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Gerstl: Standoff

Gerstl: Standoff

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Published by Hugo Gerstl
America's South. Fifty years ago, Libertyville had a population of 2,000 and its citizens thought it would be the next Atlanta. But today, the population is down to 278 and falling. The town's one remaining employer, the outdated, money-losing Libertyville Cotton Works, owned by Holocaust survivor Moses Mendelssohn, has been sold to a conglomerate that intends to declare the site a toxic waste dump and reap huge tax and political benefits.

Bishop William Wyatt Walker, spellbinding African-American televangelist whose church takes in five hundred million dollars a year from contributions of the poorest of the poor, decides that the church has "lost touch with the common man" and needs a new symbol of salvation - the Libertyville Cotton Works and the forty acres that surround it. He'll create "God's County," a Disneyland for the Faithful, and he'll do whatever it takes, by means fair or foul, to make sure the church gets the property.

But meanwhile, a brilliant, half-crazed Mexican-American lawyer and his militant contingent take armed control of the cotton works, holding everyone connected with it hostage until the factory and its acreage are deeded to his "army" as the first truly Mexican town in the Southeast.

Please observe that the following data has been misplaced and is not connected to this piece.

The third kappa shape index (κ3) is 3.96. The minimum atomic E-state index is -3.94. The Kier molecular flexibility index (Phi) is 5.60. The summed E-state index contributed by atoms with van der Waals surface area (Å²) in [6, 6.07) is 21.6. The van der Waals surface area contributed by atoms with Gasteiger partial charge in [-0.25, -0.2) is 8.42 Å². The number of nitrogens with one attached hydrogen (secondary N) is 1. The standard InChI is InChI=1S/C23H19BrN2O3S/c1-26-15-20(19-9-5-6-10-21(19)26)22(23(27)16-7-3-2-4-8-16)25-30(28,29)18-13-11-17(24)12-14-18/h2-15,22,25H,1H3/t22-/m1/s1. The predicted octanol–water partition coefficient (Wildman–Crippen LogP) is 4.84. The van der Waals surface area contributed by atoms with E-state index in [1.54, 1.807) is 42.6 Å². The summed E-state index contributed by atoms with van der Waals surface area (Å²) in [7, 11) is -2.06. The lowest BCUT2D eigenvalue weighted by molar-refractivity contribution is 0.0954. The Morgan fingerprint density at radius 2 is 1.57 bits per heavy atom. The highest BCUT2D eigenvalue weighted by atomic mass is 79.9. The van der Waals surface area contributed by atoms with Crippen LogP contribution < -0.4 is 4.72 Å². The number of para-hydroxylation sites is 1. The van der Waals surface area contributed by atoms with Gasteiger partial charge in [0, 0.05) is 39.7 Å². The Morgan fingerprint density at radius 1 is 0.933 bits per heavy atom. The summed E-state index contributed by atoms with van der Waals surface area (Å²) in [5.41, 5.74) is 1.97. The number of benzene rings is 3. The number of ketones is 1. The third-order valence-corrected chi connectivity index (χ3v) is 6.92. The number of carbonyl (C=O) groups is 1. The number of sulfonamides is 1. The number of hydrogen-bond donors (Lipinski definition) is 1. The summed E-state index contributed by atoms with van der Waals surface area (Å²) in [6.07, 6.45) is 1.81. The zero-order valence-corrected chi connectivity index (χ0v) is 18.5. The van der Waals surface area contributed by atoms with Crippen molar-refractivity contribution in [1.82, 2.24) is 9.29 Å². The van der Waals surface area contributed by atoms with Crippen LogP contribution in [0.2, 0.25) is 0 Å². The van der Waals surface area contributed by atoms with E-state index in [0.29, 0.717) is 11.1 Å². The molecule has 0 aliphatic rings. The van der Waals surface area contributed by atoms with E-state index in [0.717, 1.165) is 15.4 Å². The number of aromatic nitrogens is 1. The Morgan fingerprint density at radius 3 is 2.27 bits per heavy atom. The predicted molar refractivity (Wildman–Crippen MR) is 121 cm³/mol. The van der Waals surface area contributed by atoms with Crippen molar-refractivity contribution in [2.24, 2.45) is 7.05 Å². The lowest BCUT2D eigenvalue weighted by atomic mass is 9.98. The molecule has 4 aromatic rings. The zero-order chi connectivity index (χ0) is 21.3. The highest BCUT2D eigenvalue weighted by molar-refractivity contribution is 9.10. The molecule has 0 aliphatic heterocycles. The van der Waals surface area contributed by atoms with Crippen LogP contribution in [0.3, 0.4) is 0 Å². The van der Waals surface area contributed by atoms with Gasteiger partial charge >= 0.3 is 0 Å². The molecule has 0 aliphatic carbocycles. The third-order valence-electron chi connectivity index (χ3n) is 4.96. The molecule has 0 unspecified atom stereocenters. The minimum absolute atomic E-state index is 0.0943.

Thus the stage is set for a STANDOFF of epic proportions. Like James Dickey's Deliverance, this powerful, suspenseful novel explores the best - and the worst - in human spirit as it thunders to a spine-chilling climax. A must-read book that you won't be able to put down - and one you'll long remember.

(Originally published by Dekel Publishing House, www.dekelpublishing.com).
America's South. Fifty years ago, Libertyville had a population of 2,000 and its citizens thought it would be the next Atlanta. But today, the population is down to 278 and falling. The town's one remaining employer, the outdated, money-losing Libertyville Cotton Works, owned by Holocaust survivor Moses Mendelssohn, has been sold to a conglomerate that intends to declare the site a toxic waste dump and reap huge tax and political benefits.

Bishop William Wyatt Walker, spellbinding African-American televangelist whose church takes in five hundred million dollars a year from contributions of the poorest of the poor, decides that the church has "lost touch with the common man" and needs a new symbol of salvation - the Libertyville Cotton Works and the forty acres that surround it. He'll create "God's County," a Disneyland for the Faithful, and he'll do whatever it takes, by means fair or foul, to make sure the church gets the property.

But meanwhile, a brilliant, half-crazed Mexican-American lawyer and his militant contingent take armed control of the cotton works, holding everyone connected with it hostage until the factory and its acreage are deeded to his "army" as the first truly Mexican town in the Southeast.

Thus the stage is set for a STANDOFF of epic proportions. Like James Dickey's Deliverance, this powerful, suspenseful novel explores the best - and the worst - in human spirit as it thunders to a spine-chilling climax. A must-read book that you won't be able to put down - and one you'll long remember.

(Originally published by Dekel Publishing House, www.dekelpublishing.com).

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Published by: Hugo Gerstl on Sep 27, 2009
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GERSTL: STANDOFF
60,362 words
STANDOFF
A Novel
By Hugo N. Gerstl
©2007 By Hugo N. Gerstl
DEKEL PUBLISHING HOUSE
P.O. Box 45094 Tel Aviv, ISRAEL
 1
 
GERSTL: STANDOFF